Friday, 13 March 2009

György Kurtág

Opportunities to hear György Kurtág's music are all too rare, although the Aldeburgh Festival did something to rectify this last summer: Pierre-Laurent Aimard is clearly a fan. Our next project features Kurtág's Signs, Games and Messages , when we will be performing six selected movements:

I: Hommage à J.S.B.
II: Népdalféle
III: Jelek VI
IV: Panaszos nóta
V: Hommage à Ránki György
VI: The Carenza Jig

Jo Kirkbride has written: 'Born in Romania in 1926, Kurtág’s musical career began with piano and composition lessons from the age of 14, and it was not long before Kurtág began dreaming of joining Béla Bartók’s composition class at the Lizst Academy in Budapest. Sadly, news of Bartók’s death came shortly before he was able to join the Academy, but this disappointment brought Kurtág closer to a fellow student who was also lamenting his loss: György Ligeti. The two composers developed a lifelong friendship, built upon a shared outlook on music and an insatiable curiosity for life. Quoting Ligeti after his death, Kurtág noted their shared ambition, which rested on a desire to inspect and question at all times: ‘As different as the criteria for art and science are, they are similar in that those who work in them are driven by curiosity. The key thing in both areas is to investigate coherences still undiscovered by others, and to create structures that haven't existed until now.’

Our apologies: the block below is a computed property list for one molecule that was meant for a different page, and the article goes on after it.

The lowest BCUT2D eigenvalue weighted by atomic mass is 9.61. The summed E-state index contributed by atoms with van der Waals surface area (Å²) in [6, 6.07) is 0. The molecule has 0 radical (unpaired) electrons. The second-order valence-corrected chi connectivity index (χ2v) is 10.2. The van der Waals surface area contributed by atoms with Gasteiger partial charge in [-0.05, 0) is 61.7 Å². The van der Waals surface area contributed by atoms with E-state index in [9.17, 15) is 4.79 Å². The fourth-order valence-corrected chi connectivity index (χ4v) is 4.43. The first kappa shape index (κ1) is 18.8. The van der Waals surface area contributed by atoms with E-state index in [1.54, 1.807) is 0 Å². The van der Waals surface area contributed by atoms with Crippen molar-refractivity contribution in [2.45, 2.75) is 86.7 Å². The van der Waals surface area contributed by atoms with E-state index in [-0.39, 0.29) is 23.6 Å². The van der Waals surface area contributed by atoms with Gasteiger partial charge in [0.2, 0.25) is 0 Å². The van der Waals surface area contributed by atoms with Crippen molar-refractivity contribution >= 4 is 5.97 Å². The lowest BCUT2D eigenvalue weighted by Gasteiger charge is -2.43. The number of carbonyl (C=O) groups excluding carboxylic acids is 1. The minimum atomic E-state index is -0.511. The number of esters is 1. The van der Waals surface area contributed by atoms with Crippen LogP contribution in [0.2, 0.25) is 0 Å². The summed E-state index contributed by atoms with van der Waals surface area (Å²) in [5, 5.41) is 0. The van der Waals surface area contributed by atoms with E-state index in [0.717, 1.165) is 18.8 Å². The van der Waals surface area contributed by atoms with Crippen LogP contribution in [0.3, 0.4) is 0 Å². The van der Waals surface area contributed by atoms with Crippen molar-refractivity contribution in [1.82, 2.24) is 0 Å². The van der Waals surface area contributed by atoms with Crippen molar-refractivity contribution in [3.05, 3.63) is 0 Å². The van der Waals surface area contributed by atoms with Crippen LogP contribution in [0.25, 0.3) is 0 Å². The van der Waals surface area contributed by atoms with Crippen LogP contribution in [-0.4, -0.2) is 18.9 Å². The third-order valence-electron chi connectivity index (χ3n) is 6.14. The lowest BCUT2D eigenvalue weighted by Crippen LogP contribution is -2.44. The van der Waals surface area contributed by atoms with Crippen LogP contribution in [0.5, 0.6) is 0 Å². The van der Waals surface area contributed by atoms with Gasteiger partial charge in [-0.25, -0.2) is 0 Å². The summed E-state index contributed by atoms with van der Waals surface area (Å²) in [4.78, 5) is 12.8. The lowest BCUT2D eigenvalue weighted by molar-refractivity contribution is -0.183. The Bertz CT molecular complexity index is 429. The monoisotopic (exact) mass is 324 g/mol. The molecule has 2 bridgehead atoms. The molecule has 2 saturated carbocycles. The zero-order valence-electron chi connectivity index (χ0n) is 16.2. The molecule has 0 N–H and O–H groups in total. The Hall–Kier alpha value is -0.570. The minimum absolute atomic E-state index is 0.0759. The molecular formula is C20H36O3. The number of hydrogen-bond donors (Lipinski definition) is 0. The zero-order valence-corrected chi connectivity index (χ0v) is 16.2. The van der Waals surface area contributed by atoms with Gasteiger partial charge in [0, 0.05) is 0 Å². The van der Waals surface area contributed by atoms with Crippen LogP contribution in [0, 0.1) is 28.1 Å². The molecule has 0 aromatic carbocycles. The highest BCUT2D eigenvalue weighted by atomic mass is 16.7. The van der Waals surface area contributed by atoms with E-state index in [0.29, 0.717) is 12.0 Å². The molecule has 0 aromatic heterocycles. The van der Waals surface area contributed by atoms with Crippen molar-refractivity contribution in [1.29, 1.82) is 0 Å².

While typically concise and elegantly executed, Kurtág’s music sets out to explore the complexities of life and to distil these ideas into musical form. As Zoran Minderovic writes: ‘Spellbinding, expressive, mysterious, and deeply engaging, Kurtág's music is a constant effort to describe the indescribable, to explore the human microcosm, to shed light on the human experience.’ His fascination with the fragility of life derives in part from his interest in the works of Samuel Beckett, a trait which is reflected throughout his oeuvre by a fascination with musical games and signs, and with the potential expressivity of silence.

Signs, Games and Messages is itself a game, playing upon the titles of Kurtág's earlier works: Signs, Op. 5 is a work for viola written in 1961, Games for piano was begun in 1973 and Messages of the Late R V Troussova, Op. 17 was written between 1976-80 for soprano and chamber ensemble. Kurtág's ‘reuse’ of earlier works also extends to the musical material – a number of the movements from Signs, Games and Messages also appear elsewhere in earlier works, though Kurtág hoped that by ‘reassembling’ them into an alternative work he might draw attention to similarities and connections that would otherwise go unnoticed. This unusual approach to compositional development extends forwards as well as backwards: as well as reusing earlier material and ideas, Kurtág also leaves compositions ‘open’, so that they might be expanded upon and developed far into the future. As such, Signs, Games and Messages does not have an Opus number, nor a date of completion.

Among the movements being performed in this project is the ‘Hommage à J.S.B’: a musical tribute to J.S. Bach, whom Kurtág admired greatly for his finely-wrought, intricate compositions. Initially written for flute, piano and double bass as part of Kurtág’s Bagatelles, Op. 14d, the movement is built around a single melodic line by Bach, whose structure implies the coexistence of two different voices within a single part. Fascinated by this kind of structural game, Kurtág explores the developmental possibilities of the melody throughout the movement, effectively carrying out an analysis of Bach’s melody through his own composition.'

You can hear this work in Cambridge (19 March), Norwich (20 March) and in Inverness (22 March), during our Bach Plus concerts with Alina Ibragimova (violin).

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